Dear Members of the Legal and Constitutional Affairs Committee,
Canadian Gender Report represents parents of gender transitioning children in Canada. We would like to appear on Bill C4 should hearings be held.
Canadian Gender Report denounces any forms of forced, coercive or degrading therapy intended to result in a change to one’s sexual orientation or gender identity.
We would like to ensure you are aware, however, of several key developments since Bill C6 was reviewed at the Justice Committee hearings. Most recently, WPATH (World Professional Association for Transgender Health) released new standards of care just a few days ago. The WPATH guidelines include a new chapter that deals with adolescents. WPATH has also conceded that there are unique developmental issues that must be considered for adolescents and little evidence to support medical treatment options. They state a “key challenge is quality of evidence for effectiveness of gender affirming care” and that “adolescents, parents, caregivers should be informed about the nature of the evidence base”. Further, they stipulate that it is “reasonable that decisions to move forward with medical care should be made carefully”.
Parents are concerned that Bill C4 will further cement an unproven and poorly understood model of care in the Canadian healthcare system. The psychological assessments that WPATH advises are necessary are being phased out in Canada, and parents are concerned that co-occurring conditions are being overlooked in favour of fast-tracking children into hormonal and surgical interventions. For example, in their new standards of care, WPATH has recognized that autism can impact a young person’s experience of gender and should be taken into consideration in the assessment plan. Will Bill C4 allow healthcare clinicians to exercise professional autonomy and exercise caution when confronted with a possibly autistic teenager who desperately wants to change gender? Or is it more likely that the threat of jail time will severely restrict the care options that young Canadians and their parents are able to access such that unproven, yet invasive medical interventions become the new normal here?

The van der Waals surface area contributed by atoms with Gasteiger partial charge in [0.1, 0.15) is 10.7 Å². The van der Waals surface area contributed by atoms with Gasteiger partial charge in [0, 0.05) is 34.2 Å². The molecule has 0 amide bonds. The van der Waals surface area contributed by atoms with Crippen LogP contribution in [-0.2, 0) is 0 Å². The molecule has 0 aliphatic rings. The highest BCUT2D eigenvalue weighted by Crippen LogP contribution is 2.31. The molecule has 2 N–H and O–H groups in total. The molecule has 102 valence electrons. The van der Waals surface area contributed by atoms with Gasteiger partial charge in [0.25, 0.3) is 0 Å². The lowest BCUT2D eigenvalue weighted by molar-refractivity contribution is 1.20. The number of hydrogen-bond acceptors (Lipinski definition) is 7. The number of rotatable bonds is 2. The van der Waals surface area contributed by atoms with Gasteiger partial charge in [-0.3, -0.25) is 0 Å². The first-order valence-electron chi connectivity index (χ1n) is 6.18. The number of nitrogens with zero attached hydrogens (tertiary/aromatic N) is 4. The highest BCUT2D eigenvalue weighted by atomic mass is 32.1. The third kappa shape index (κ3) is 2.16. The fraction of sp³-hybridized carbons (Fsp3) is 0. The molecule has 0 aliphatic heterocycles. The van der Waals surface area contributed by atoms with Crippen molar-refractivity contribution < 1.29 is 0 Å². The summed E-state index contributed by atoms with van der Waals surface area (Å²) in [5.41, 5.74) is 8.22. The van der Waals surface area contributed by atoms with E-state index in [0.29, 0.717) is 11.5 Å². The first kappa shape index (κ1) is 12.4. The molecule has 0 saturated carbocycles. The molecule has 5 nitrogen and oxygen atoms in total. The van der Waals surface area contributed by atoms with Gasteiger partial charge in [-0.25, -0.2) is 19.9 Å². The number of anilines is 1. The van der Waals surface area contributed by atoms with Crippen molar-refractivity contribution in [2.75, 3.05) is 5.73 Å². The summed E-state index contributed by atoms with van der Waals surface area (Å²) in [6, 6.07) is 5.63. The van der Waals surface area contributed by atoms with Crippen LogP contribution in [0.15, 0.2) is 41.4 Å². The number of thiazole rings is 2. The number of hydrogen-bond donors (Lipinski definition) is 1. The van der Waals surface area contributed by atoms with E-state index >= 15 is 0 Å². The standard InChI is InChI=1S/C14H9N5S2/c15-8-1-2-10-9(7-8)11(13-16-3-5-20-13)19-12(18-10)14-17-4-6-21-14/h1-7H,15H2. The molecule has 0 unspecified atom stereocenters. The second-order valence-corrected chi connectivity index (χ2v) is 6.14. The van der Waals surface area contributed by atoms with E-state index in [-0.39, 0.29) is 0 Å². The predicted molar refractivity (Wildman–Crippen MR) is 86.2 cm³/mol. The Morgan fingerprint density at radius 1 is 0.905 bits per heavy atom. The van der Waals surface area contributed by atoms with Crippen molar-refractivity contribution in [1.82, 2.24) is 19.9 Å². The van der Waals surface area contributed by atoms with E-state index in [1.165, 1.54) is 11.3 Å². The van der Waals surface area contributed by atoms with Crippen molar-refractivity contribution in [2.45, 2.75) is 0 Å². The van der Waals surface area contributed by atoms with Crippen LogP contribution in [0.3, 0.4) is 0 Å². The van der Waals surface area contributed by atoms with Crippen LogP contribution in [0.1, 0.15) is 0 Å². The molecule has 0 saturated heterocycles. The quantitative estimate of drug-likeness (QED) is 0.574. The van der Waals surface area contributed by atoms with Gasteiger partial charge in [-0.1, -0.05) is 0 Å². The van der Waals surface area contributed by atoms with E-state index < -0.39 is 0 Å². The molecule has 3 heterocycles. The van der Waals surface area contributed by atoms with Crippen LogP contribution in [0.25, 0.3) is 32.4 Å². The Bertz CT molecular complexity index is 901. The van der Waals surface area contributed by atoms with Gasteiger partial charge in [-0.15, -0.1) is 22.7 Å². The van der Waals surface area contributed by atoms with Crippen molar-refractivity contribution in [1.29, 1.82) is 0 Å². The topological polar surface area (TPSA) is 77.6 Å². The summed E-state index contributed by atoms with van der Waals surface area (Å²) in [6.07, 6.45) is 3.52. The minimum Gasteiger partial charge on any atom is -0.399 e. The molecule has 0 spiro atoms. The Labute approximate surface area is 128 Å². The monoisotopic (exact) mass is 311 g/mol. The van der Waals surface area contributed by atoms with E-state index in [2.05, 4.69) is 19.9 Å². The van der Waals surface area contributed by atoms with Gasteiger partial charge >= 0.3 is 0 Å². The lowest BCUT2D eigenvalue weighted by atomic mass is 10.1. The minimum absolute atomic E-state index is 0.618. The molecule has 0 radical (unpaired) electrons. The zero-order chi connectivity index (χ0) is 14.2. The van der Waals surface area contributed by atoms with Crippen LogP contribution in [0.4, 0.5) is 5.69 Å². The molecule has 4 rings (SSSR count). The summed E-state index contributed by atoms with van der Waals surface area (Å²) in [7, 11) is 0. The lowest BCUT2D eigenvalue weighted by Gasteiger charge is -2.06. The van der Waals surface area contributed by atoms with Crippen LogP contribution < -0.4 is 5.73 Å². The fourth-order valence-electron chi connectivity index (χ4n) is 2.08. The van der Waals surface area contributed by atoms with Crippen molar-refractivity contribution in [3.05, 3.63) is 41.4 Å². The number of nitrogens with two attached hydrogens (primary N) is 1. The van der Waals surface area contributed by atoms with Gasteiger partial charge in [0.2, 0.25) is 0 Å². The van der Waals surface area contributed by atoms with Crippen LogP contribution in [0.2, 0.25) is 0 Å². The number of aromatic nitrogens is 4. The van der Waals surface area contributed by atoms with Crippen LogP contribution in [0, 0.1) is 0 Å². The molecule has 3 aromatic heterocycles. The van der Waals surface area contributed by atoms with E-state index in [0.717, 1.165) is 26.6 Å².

The Senate should also be aware of the growing international concern about the model of care being imposed in Canada, and the implications of including gender identity in a conversion therapy ban. Access to gender exploratory therapy, which this prominent WPATH clinician advocates for in a recent Washington Post op-ed, will become non-existent in Canada. (archived copy not behind a paywall) https://archive.vn/wcUlK The Senate might be interested in learning that this article details “sloppy care” practices and highlights Canada and our trend to phase out psychological assessments as a key example.
The other major development that has happened since the justice committee reviewed Bill C6 last fall is that Sweden has all but halted medical gender transition for youth under 18. Pediatric gender clinics in Sweden voluntarily halted hormonal and surgical interventions for young people and have set up a national health registry to track outcomes for those exceptional cases where medical transition is deemed necessary. In light of international concerns, including from the incoming WPATH president who gave an exclusive interview here which has since been covered in The Economist and elsewhere, we recommend the Senate make absolutely certain that Bill C4 does not create a one-way-path to medical transition for Canadian children while making it impossible for decisions to move forward with medical care to be made carefully.
It’s clear that the rest of the world is taking steps to understand and approach medical gender transition of young people with extreme caution. Bill C4 may move Canada in the opposite direction. Please consider a thorough review of Bill C4 and include the perspective of parents and detransitioners.